The ghost sleeps on the river, remembering pink skies,

a history one isn’t exactly invited to—

and those who have forced themselves into a language

unbeknownst to their "children’s children,"

who barely touch, in seedling gestures, the woods

that deepen inexplicably, e.g.,

my grandfather in the Black Forest and before the Manhattan Project,

close enough to his birth that the soul, or breath,

meets up with the good witch, who fixed his eye.

Except it wasn’t the Black Forest, but White Russia

and the neighbors may have been wending home to their lace and potato dolls . . .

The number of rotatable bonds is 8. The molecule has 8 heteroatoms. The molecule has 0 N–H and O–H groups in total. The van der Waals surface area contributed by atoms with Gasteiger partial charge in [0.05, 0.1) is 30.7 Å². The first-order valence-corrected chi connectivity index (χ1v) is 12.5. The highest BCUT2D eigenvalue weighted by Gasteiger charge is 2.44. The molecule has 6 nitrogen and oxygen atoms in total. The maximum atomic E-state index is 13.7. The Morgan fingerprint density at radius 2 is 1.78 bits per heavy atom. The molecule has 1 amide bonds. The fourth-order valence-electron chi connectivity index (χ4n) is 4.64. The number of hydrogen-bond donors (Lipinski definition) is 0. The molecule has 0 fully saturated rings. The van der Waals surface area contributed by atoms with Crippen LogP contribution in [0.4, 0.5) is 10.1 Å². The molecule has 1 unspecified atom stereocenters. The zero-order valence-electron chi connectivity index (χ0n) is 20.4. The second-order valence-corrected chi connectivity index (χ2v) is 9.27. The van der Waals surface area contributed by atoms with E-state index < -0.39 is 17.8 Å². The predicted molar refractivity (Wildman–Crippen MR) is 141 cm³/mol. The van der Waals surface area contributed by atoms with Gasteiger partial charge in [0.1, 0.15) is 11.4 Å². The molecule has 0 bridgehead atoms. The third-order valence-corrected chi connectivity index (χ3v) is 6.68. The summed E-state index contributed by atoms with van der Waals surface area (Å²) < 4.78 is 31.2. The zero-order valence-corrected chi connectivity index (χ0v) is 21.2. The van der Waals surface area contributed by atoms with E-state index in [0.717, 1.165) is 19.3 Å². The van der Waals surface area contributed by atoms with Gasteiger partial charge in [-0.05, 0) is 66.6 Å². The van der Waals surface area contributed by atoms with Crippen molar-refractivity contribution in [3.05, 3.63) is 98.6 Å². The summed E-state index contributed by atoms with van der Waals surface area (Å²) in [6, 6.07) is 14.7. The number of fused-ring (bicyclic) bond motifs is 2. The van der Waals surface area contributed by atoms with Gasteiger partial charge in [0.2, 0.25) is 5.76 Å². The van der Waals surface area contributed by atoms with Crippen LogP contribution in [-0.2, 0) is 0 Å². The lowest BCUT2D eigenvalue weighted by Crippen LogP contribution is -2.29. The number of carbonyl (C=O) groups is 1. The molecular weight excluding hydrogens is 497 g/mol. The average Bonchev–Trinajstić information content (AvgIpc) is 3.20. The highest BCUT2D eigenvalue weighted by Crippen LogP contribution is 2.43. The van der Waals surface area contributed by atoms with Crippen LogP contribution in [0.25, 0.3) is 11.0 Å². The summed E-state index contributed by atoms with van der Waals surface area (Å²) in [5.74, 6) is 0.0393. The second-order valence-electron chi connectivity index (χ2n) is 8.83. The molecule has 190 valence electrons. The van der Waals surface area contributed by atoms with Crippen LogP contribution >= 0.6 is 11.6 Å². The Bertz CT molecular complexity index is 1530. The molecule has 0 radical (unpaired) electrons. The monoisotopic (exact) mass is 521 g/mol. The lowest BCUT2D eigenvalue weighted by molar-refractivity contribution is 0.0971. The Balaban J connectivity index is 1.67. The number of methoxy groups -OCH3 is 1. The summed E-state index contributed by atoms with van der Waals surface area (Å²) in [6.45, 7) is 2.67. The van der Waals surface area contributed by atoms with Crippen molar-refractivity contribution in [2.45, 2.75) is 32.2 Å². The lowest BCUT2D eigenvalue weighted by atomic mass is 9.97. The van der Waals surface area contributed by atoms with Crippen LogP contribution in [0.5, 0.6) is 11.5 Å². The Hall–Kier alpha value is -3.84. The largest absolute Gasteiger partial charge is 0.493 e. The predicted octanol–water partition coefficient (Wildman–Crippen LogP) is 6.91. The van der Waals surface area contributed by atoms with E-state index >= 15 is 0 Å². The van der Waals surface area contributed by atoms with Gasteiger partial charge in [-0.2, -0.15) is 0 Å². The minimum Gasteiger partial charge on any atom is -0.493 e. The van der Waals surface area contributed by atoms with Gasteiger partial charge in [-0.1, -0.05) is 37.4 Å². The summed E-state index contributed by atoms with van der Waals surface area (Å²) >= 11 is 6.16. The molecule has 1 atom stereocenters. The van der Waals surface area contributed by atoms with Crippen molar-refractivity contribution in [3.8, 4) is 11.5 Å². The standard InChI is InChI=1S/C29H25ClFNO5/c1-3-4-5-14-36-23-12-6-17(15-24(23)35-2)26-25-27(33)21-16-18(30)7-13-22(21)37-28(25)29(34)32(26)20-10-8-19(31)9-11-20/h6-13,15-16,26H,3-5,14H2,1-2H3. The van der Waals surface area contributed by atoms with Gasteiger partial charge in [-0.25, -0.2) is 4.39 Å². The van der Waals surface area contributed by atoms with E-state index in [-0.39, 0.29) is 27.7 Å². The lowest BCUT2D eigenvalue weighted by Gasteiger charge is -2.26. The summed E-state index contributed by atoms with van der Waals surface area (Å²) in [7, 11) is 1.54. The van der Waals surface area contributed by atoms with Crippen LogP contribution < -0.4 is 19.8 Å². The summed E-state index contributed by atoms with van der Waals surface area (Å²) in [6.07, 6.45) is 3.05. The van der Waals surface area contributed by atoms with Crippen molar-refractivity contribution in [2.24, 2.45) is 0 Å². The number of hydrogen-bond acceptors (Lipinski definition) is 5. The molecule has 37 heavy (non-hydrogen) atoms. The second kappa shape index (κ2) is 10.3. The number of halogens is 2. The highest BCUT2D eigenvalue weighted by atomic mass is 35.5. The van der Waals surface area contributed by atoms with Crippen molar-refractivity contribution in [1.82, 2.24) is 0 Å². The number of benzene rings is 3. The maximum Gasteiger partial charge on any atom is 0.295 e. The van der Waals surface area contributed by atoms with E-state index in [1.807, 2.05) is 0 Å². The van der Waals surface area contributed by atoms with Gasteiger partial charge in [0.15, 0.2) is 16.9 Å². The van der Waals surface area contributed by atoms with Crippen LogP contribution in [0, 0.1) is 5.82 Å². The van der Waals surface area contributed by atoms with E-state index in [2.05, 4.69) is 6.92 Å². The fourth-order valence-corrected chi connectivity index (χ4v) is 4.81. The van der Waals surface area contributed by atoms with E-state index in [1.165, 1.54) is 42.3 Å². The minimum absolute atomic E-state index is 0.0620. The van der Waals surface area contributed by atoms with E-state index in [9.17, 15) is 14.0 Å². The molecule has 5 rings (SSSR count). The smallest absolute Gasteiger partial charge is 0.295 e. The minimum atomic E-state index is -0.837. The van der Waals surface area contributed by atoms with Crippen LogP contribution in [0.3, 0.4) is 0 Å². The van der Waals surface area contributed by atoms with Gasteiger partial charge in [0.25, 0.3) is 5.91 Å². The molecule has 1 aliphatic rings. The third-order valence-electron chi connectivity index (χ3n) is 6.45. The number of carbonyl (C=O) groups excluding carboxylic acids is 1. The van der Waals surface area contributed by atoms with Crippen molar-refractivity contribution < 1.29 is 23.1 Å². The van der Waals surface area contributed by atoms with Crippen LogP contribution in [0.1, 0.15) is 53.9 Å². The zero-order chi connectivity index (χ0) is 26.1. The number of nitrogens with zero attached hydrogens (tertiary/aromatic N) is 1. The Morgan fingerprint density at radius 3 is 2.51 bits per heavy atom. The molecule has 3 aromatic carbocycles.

who will fly to their futures as if there were never a crossing

only how they do it remains a mystery. And here

you could just walk out from your despair, over the meadows

and back again, here in the new world, in our separate autumns,

always a ghost house with the somber screens and unbroomed walks

and the house’s motherly eaves, and the lights out.

We’re wishing for that cold and lonely dark

in the echo of our lunch bags, here in the unwild wilds

in the damp, blue October,

October of coral leaves and tragedies and the same operatic tracks—

to squeeze in through that burning,

the heart in the air, discernible.